Variation in lentil (Lens culinaris Medik) in response to irrigation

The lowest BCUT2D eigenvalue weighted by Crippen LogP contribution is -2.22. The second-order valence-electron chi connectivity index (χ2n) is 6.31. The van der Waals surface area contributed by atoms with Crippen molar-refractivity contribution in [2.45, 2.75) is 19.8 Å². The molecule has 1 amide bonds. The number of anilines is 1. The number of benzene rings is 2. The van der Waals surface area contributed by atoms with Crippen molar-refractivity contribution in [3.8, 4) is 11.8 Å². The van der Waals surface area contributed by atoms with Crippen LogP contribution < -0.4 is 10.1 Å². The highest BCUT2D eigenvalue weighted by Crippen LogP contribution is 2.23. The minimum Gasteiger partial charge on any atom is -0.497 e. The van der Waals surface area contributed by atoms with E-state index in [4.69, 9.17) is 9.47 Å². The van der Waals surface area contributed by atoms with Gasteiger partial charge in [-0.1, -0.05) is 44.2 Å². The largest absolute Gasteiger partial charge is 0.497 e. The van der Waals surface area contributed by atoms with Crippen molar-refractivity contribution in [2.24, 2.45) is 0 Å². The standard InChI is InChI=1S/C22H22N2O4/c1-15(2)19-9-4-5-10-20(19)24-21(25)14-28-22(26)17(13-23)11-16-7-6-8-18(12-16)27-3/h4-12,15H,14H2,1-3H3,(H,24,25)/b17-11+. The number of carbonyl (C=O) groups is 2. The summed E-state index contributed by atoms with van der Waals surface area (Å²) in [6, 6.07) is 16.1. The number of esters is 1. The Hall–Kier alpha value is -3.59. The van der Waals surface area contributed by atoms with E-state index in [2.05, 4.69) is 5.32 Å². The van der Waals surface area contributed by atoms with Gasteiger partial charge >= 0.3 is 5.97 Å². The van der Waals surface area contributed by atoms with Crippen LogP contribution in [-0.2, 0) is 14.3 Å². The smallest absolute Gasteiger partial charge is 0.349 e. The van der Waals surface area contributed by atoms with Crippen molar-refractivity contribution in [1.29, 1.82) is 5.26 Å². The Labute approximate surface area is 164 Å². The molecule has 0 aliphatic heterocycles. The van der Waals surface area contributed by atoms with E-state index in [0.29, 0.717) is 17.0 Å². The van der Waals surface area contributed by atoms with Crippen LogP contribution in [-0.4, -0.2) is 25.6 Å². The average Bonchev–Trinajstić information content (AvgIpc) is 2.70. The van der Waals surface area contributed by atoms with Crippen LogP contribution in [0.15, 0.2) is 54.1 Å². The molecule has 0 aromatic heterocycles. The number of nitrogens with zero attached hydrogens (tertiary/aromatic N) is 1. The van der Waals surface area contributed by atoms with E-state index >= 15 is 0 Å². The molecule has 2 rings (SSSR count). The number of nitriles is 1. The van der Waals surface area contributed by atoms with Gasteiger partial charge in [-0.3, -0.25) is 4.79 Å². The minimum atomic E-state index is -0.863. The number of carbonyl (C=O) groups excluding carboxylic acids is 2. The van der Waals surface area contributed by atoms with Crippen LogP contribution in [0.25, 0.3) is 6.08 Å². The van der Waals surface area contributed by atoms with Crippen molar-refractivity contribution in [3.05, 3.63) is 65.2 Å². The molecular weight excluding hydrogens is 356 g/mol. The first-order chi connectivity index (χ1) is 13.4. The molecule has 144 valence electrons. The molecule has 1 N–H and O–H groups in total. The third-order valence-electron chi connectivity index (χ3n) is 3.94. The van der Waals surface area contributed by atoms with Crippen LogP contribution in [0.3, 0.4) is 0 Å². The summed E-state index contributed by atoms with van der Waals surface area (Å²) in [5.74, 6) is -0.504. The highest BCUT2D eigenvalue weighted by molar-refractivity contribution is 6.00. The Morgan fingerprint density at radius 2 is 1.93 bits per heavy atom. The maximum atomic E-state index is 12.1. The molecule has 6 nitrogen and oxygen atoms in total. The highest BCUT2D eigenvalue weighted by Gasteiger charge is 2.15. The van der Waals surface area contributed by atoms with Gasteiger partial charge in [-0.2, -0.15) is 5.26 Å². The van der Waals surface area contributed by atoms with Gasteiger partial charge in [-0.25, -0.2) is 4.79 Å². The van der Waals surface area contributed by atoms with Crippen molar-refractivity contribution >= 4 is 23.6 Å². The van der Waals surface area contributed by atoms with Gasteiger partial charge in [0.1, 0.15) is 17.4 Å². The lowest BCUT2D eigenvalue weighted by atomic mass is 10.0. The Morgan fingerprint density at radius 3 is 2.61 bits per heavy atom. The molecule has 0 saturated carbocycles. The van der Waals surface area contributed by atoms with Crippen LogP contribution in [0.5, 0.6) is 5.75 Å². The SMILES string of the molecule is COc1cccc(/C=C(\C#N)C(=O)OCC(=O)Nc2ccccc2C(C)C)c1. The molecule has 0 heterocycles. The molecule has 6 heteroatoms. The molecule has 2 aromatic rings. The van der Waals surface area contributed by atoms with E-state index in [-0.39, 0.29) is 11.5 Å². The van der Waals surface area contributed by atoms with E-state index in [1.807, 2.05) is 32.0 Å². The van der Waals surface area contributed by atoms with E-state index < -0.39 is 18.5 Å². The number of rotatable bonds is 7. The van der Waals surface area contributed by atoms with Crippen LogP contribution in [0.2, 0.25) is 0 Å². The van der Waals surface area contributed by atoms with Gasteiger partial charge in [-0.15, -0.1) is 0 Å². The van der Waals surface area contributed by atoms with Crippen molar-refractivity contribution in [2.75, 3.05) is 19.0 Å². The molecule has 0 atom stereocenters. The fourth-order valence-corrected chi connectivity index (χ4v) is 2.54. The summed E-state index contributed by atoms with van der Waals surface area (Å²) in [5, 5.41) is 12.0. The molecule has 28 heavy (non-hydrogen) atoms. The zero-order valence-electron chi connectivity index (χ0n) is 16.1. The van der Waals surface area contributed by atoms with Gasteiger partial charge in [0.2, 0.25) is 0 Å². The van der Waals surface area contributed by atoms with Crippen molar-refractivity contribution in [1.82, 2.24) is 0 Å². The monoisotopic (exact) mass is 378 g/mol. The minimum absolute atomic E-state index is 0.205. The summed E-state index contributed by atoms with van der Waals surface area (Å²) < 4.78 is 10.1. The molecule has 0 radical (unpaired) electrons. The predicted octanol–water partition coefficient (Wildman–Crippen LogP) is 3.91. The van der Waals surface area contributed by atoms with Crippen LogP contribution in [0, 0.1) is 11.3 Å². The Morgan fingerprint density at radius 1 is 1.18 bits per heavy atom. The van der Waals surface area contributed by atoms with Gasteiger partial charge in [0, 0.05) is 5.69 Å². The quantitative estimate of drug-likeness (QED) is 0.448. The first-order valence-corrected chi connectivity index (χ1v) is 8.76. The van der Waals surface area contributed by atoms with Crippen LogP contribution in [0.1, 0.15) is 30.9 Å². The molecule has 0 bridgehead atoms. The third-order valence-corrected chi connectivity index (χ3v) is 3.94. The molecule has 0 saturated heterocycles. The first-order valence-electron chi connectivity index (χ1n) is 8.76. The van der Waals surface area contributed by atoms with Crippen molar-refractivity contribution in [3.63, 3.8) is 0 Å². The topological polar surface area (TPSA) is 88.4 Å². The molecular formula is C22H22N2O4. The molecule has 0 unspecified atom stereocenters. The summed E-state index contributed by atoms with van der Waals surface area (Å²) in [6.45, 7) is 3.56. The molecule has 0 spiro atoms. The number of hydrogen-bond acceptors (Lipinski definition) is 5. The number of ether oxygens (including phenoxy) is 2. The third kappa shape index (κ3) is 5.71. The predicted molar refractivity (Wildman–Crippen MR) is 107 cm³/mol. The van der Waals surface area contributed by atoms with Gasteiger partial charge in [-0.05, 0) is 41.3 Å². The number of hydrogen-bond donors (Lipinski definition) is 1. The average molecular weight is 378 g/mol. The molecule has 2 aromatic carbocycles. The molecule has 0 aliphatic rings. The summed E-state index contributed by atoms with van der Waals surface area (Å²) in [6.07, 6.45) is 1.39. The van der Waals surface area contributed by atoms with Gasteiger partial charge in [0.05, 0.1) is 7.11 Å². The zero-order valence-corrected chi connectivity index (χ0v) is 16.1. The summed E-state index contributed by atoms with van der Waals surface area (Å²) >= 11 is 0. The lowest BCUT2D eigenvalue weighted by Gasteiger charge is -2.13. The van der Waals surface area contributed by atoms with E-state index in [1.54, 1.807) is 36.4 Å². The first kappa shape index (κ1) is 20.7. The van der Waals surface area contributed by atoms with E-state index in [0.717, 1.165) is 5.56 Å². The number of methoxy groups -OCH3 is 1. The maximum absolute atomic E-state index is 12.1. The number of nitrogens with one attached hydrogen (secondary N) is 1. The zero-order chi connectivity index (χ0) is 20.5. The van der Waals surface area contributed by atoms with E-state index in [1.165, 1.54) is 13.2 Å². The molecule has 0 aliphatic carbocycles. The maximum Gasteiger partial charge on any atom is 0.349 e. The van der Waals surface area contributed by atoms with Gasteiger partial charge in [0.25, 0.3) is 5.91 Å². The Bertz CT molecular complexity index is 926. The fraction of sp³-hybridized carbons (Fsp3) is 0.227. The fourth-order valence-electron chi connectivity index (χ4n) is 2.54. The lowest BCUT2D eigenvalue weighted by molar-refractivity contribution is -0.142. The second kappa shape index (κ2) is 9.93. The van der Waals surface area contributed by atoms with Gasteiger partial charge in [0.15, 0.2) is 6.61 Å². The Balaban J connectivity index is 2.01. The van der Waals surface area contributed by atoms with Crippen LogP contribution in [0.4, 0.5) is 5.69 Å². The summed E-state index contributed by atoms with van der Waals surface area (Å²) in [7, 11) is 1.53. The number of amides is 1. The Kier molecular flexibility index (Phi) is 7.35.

This study aimed to investigate the response of lentil genotypes to different water regimes, providing guide lines, through partitioning the variation, for a selection program for adaptation to irrigated conditions. The research was divided into two main areas; 1) The overall variation in the crop was partitioned into genotypic, environmental and genotype-environmental components in an analysis of adaptation over seasons, irrigation regimes and locations; 2) The genotypic variation was partitioned into its various genetic components in an inheritance study using the dial lei mating system. Pronounced progress should be expected from selection for number of pods/plant, 100 seed weight and straw yield/plant traits, which showed high estimates of h(^2)(_b.s), C.G.V. and G.S. The two former traits correlated strongly and positively with seed yield, which allowed their use in indirect selection for seed yield. The 35 genotypes used in this study showed wide genetic diversity, allowing selection of high yielding genotypes under irrigation. Environmental variation in water supply, temperature and soil type was found to exert a profound effect on variation in characters measured. This suggests the possibility of raising yield levels through improved management practices. In this study, irrigation repeated twice increased seed yield by 19% over no irrigation, at the same location, and increased the yield by 300% in comparison with a dry location. Seed protein quality was influenced by environments and genotypes. Electrophoretic studies showed that the number and position of the bands could be used to identify genotypes. Four genotypes showed response to irrigation and could be recommended as promising entries. An anatomical study showed that large air spaces formed in the roots of a responsive genotype:, which could be used as a selection criterion for positive response to irrigation. Seed yield/plant exhibited 31.8% heterosis and showed a predominant role of non-additive genetic variance. Due to the significance of the non-additive effect, the superior F(_1)'s may be expected to throw out desirable transgressive segregants, provided that the complementary genes and epistatic effects included in the non-additive component are coupled in the same direction to maximize seed yield. Five F(_2) crosses showed superiority in seed yield and SCA effects. These crosses should be carried forward in lentil breeding programs.